OMB-approved condo leads John Fisher parents to activism
Irate after 35-storey project is greenlighted next to school
On a cold March morning children and parents lined up along Erskine Avenue just outside John Fisher Public School.
They flashed placards with “Save my school” and “Kids over Condos,” and they chanted “Save our school!”
They were protesting a 35-storey condominium that was approved by the Ontario Municipal Board after being described as bad planning by the City of Toronto. It’s to be built next to the school.
“It’s a massive building. You can see the fence here,” Meredith Weir said, pointing out the proximity of the construction site. Weir has two children attending the school in Grades 3 and 5. Her youngest will be entering the school for senior kindergarten in September.
The City of Toronto has said its hands are tied, but the parents are not accepting it.
“How do they learn when there is constant construction going on outside their windows?” Weir said. “It’s an old school, an old building, so in the summer how do we open the windows when they’re constantly jackhammering, and dust is pouring in?”
Ward 25 councillor Jaye Robinson, who was also in attendance, said the day before the protest she’s noticed the strain on the faces of John Fisher Public School parents.
She has been to local meetings, received hundreds of emails weekly and has opposed the condo at 18–30 Erskine Avenue. Approval for the project was given in January 2016.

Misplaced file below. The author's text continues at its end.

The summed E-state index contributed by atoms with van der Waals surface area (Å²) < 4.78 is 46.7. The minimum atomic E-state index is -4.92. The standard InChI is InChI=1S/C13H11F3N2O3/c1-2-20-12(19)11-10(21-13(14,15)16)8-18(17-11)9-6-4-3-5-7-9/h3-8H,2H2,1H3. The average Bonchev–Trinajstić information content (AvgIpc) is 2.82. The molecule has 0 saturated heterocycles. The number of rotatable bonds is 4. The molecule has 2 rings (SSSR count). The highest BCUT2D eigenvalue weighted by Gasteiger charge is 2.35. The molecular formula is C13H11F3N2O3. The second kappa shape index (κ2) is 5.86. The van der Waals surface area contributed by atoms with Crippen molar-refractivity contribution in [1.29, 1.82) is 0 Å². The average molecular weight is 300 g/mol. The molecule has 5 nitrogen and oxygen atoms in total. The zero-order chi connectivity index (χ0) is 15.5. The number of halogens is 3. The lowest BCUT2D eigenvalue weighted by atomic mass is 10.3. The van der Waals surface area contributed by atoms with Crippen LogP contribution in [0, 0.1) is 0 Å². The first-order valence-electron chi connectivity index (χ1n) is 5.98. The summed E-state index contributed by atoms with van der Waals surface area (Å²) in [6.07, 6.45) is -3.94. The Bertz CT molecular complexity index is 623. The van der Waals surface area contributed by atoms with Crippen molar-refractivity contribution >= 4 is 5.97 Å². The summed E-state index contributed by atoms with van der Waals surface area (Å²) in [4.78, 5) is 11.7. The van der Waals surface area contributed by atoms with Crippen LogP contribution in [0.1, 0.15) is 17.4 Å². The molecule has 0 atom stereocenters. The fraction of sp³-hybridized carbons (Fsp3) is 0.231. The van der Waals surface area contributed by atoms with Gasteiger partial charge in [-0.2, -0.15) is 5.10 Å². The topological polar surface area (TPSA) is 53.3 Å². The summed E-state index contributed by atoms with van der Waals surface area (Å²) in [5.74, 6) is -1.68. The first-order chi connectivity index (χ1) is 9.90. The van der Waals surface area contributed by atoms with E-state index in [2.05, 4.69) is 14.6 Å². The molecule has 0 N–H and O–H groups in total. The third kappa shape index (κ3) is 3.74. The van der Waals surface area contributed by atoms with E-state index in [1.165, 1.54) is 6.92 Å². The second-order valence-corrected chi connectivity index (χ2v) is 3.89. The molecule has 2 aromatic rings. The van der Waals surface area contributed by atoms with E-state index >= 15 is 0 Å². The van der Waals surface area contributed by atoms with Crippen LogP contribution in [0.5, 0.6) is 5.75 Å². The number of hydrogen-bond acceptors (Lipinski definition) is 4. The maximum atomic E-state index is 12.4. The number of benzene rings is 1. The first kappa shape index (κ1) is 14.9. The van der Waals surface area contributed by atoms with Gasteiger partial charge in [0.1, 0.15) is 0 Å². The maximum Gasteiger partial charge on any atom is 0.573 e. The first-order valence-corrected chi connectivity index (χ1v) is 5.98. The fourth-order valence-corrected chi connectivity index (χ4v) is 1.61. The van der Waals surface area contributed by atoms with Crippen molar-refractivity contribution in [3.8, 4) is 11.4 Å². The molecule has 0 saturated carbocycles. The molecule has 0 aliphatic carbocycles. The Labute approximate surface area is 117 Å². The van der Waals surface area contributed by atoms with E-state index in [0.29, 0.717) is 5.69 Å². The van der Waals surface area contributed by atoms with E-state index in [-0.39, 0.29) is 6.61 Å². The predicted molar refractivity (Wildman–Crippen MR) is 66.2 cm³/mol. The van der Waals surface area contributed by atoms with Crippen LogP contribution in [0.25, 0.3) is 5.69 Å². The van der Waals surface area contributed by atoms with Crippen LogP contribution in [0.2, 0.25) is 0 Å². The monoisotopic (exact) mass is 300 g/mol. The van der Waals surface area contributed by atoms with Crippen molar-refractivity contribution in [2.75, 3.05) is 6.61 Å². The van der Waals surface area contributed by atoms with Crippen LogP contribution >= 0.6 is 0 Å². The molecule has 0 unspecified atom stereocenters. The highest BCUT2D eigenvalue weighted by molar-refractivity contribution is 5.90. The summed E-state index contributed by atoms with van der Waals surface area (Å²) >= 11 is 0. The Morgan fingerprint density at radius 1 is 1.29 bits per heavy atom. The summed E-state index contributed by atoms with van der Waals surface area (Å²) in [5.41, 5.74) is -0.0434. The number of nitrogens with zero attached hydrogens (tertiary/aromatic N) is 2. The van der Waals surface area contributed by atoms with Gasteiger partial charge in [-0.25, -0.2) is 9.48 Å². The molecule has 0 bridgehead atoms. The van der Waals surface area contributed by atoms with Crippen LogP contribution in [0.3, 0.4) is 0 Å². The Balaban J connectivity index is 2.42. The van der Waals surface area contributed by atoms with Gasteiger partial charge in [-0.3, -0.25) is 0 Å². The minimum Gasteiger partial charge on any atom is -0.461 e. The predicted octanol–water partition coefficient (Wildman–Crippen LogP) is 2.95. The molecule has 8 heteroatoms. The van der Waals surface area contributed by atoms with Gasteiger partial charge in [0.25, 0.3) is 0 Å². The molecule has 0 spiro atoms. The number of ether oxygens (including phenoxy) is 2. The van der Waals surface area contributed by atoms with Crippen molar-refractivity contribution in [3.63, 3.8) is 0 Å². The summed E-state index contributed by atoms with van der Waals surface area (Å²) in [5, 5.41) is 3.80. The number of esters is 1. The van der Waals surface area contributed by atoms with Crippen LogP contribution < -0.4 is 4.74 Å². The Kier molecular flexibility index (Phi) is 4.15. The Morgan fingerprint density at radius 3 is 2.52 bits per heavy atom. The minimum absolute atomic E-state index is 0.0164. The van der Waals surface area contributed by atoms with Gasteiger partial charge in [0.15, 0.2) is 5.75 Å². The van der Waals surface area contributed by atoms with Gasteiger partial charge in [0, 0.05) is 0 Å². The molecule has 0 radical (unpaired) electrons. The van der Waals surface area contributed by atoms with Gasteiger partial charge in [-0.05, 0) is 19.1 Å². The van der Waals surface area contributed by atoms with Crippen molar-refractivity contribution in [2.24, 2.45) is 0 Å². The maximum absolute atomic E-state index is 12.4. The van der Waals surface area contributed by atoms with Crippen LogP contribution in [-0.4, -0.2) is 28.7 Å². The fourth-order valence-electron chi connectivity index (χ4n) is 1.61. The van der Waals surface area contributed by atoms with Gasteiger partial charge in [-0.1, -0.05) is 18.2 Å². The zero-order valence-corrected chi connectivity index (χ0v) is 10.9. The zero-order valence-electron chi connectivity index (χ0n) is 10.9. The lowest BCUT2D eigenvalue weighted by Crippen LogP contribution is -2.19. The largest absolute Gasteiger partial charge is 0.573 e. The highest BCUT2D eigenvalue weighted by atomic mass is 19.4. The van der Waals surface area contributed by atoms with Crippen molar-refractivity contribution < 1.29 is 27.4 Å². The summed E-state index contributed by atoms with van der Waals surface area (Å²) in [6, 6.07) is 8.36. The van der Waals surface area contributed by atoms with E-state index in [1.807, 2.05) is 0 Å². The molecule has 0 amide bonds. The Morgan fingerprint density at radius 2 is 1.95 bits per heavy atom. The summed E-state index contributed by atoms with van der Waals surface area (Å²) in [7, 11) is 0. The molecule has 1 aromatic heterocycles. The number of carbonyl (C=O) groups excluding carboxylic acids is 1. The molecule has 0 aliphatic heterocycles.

The parents are concerned the project is going to break up the school community, and present a safety risk for their children. And it’s turned them into overnight activists. With them have been the French Connection Daycare, the Sherwood Park Residents’ Association, and the West Keewatin Neighbourhood Group.
“People are becoming very disillusioned, and giving up, but not in the case of 18–30 Erskine,” Robinson said. “In John Fisher, I’ve never activism like this in six years.”
The Toronto District School Board has suggested alleviating the strain by busing students to Vaughan Road Academy, which is five kilometres away in the Humewood-Cedarvale community.
“[Parents] are concerned it’s going to break up the school community, and all these kids that have formed peer groups are going to lose their good friends and start all over again,” Robinson said. “It is going to break up the school community, and people are asking why does this have to happen because of a developer who went to the OMB and appealed the city’s decision?”
Ward 22 councillor Josh Matlow is also supporting parents, as some reside in his ward.
“This is an egregious example of how the OMB sides with the developer far too often,” he said.
The TDSB has not released its findings in the initial stage of a risk assessment, and Matlow has called into question their lack of presence at the OMB hearing and in the community.
“The TDSB often doesn’t make comments, or show up, when schools are directly involved by development, and they should because developments have a huge impact on the kids in the school,” Matlow said.
Both Matlow, Robinson and other councillors have initiated the midtown focus study to collect data on the social services and hard infrastructure available for the intensification.
“You have to fight the good fight on the developers themselves, but we also need to change the system, so that the local planning authority is at the city level,” Matlow said.
Next steps include a risk assessment, conducted by a third-party consultant. As for the OMB, the province conducted a review of the board, and are expected to release their findings in the spring.
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